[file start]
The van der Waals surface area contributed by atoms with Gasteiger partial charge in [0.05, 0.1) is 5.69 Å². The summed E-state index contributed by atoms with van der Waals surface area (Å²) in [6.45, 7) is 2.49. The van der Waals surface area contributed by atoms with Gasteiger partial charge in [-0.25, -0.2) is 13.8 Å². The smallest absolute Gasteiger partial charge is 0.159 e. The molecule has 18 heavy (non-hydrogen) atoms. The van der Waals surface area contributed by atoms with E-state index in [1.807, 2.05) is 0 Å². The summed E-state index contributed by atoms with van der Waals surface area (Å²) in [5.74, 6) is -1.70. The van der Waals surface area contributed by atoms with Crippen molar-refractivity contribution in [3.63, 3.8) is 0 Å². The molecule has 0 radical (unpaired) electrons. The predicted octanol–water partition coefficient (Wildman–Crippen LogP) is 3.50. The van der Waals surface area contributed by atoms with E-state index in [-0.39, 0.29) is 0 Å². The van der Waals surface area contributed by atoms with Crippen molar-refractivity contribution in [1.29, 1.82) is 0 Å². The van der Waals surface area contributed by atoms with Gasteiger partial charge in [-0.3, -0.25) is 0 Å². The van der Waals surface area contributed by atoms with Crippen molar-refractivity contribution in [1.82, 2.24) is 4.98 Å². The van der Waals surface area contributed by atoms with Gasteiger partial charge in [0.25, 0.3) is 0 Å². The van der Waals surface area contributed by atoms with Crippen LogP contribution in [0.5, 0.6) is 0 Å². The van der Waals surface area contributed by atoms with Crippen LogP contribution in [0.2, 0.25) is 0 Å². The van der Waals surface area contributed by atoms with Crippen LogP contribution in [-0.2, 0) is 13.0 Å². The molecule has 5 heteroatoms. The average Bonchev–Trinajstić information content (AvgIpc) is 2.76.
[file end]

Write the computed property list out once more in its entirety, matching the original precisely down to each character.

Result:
The van der Waals surface area contributed by atoms with Gasteiger partial charge in [0.05, 0.1) is 5.69 Å². The summed E-state index contributed by atoms with van der Waals surface area (Å²) in [6.45, 7) is 2.49. The van der Waals surface area contributed by atoms with Gasteiger partial charge in [-0.25, -0.2) is 13.8 Å². The smallest absolute Gasteiger partial charge is 0.159 e. The molecule has 18 heavy (non-hydrogen) atoms. The van der Waals surface area contributed by atoms with E-state index in [1.807, 2.05) is 0 Å². The summed E-state index contributed by atoms with van der Waals surface area (Å²) in [5.74, 6) is -1.70. The van der Waals surface area contributed by atoms with Crippen molar-refractivity contribution in [3.63, 3.8) is 0 Å². The molecule has 0 radical (unpaired) electrons. The predicted octanol–water partition coefficient (Wildman–Crippen LogP) is 3.50. The van der Waals surface area contributed by atoms with E-state index in [-0.39, 0.29) is 0 Å². The van der Waals surface area contributed by atoms with Crippen molar-refractivity contribution in [1.29, 1.82) is 0 Å². The van der Waals surface area contributed by atoms with Gasteiger partial charge in [-0.3, -0.25) is 0 Å². The van der Waals surface area contributed by atoms with Crippen molar-refractivity contribution in [1.82, 2.24) is 4.98 Å². The van der Waals surface area contributed by atoms with Gasteiger partial charge in [0.25, 0.3) is 0 Å². The van der Waals surface area contributed by atoms with Crippen LogP contribution in [0.5, 0.6) is 0 Å². The van der Waals surface area contributed by atoms with Crippen LogP contribution in [0.2, 0.25) is 0 Å². The van der Waals surface area contributed by atoms with Crippen LogP contribution in [-0.2, 0) is 13.0 Å². The molecule has 5 heteroatoms. The average Bonchev–Trinajstić information content (AvgIpc) is 2.76.